- Posted By: jenifer
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Last year I decided that to have a better understanding of my honey bees, it would be useful to sit the British Beekeepers' Association exams and undertook a correspondence course with two of my beekeeper friends in preparation of taking Module 1: Honey Bee Management later in the year. Cathy and Imogen have been keeping bees longer than me, so I had a steeper learning curve having only two beekeeping seasons under my belt. So how did it go?
Each week we got together for a couple of hours on an evening to study and go through the syllabus to prepare ourselves for the exam in November. Throughout that time, we sent our tutor the answers to the questions as well as set homework for ourselves to do so that when we next met, we could discuss and formulate our answers to the next set of questions. This module required us to know:
- The types of hives and frames used by beekeepers in the UK, including comparative knowledge of the following hives, National, WBC, Smith, National Deep, Commercial, Langstroth and Dadant (details of exact frame sizes will not be required).
- The principles which govern the design of hives and frames, including the concept of bee space, and the main features of their construction.
- The use of wax foundation.
- Methods of fitting frames with wired and unwired wax foundation.
- Ways of getting wax foundation fully drawn.
- The methods of spacing frames in hives, the usual measurements used and the advantages and disadvantages of varying the spacing.
- The need for regular comb replacement in the hive and how this can be effectively carried out.
- How to begin beekeeping, including the acquisition of bees, sources and type of personal and other equipment, the approximate costs of equipment and bees and any precautions necessary
- The criteria used in the selection of apiaries.
- The factors to be considered in the siting of colonies in home and in out-apiaries.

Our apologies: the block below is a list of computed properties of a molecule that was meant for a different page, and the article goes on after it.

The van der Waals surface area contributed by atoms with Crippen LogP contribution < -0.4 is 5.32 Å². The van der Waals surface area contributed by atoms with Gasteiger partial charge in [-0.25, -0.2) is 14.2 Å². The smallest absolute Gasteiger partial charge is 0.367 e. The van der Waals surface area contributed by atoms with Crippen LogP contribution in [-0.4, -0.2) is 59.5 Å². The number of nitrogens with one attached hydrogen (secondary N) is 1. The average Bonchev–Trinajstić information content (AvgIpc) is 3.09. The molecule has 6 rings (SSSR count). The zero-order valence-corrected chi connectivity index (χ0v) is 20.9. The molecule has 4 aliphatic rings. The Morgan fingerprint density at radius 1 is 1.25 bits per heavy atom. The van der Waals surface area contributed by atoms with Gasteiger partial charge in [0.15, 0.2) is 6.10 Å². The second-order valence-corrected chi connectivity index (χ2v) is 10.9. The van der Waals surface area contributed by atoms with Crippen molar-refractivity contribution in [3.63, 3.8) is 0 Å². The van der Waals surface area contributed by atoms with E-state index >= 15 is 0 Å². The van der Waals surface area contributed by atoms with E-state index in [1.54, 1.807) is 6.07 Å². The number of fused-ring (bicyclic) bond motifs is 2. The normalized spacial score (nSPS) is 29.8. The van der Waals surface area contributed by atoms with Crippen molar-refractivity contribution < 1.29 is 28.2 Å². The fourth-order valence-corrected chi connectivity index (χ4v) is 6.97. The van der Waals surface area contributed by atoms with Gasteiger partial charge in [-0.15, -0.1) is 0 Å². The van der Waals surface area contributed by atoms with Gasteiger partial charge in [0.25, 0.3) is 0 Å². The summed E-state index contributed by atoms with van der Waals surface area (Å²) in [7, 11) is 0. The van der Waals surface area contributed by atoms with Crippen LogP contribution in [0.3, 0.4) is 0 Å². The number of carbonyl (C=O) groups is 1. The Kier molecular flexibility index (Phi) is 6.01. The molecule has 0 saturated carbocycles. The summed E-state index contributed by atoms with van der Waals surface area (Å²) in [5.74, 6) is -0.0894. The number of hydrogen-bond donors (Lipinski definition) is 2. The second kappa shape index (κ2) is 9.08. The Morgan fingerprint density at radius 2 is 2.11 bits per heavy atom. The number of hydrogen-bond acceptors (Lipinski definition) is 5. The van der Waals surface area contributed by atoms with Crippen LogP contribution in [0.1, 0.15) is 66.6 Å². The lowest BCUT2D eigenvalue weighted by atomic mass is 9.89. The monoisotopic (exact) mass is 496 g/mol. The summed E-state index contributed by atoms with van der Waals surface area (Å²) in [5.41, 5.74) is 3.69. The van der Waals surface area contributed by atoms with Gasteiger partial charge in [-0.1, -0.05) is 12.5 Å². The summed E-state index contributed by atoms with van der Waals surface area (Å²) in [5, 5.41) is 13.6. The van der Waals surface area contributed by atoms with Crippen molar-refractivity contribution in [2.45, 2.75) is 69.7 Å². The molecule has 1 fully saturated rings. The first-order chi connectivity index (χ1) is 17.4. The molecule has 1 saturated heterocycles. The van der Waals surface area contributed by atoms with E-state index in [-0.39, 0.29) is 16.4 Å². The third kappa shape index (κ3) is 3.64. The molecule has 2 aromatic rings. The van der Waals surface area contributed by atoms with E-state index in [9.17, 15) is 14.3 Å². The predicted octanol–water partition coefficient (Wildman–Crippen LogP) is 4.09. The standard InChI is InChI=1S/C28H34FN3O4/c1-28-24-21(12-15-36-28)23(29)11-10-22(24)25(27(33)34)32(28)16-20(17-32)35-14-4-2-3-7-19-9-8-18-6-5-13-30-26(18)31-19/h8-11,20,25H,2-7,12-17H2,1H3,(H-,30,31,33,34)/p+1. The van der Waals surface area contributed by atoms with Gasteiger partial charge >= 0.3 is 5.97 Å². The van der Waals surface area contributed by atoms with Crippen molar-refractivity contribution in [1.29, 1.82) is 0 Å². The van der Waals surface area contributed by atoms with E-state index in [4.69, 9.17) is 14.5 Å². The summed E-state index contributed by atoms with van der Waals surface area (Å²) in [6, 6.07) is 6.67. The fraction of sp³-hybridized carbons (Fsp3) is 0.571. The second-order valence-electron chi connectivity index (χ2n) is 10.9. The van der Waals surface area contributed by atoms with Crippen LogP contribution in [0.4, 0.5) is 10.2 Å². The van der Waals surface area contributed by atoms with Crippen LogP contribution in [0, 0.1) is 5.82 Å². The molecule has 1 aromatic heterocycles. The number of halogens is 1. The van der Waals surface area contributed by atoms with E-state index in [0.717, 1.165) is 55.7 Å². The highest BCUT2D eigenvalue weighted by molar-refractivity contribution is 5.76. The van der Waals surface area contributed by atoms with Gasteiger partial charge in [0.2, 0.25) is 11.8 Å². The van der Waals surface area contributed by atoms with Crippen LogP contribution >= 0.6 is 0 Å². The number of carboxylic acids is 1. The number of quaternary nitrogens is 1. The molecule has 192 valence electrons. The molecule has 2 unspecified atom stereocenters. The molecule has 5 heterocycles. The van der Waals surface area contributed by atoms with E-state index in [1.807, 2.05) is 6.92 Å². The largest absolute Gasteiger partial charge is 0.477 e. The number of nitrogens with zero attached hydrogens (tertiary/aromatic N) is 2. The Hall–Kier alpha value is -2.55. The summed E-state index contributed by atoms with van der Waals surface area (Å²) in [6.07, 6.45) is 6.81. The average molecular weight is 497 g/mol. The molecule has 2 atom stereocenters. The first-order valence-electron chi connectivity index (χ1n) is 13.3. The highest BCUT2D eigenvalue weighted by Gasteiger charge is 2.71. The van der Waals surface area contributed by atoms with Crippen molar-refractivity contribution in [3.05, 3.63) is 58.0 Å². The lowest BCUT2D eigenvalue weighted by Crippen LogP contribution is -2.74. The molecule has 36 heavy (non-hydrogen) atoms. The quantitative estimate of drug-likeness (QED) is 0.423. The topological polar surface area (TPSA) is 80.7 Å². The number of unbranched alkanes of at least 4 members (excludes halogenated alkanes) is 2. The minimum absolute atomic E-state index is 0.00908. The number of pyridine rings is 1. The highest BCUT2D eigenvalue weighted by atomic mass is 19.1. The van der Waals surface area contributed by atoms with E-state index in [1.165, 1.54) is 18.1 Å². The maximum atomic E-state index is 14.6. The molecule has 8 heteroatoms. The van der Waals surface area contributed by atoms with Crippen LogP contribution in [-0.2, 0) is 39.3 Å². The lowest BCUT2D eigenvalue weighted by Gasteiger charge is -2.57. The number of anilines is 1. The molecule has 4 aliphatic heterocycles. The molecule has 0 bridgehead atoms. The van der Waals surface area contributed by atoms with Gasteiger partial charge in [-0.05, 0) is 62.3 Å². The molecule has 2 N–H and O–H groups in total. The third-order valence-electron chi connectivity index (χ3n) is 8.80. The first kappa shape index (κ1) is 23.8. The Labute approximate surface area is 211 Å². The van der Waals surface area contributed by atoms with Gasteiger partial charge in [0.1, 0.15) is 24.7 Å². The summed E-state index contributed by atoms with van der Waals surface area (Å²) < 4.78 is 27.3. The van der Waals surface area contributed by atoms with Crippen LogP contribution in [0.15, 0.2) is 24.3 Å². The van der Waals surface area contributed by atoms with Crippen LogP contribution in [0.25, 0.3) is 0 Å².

- Good apiary hygiene.
- The variable temperament of bees in relation to management and public relations.
- The actions which can be taken to avoid bad-tempered bees causing a nuisance to members of the public.
- The year's work in the apiary and how this is dependent upon the annual colony cycle and the timing of local bee forage.
- The drifting of honey bees, the dangers caused and techniques used to minimise the problem.
- The principles involved in feeding honey bees, including types of feeder, amounts of food, types of food and timing of feeding.
- The value of honey, pollen, water and propolis to the honey bee colony.
- The prevention, detection and control of swarming.
- The use, and types, of queen excluder used in the UK.
- Methods of swarm control used in small-scale beekeeping enterprises.
- Methods of marking and clipping queens.
- The methods of making nuclei and the uses to which nuclei can be put.
- How swarms and nuclei can be turned into productive colonies.
- Methods of taking and hiving a swarm of honey bees.
- The methods used to unite colonies of honey bees, the underlying principles of these methods and any precautions that should be taken.
- Robbing by honey bees and wasps and the associated dangers, including prevention and curtailment.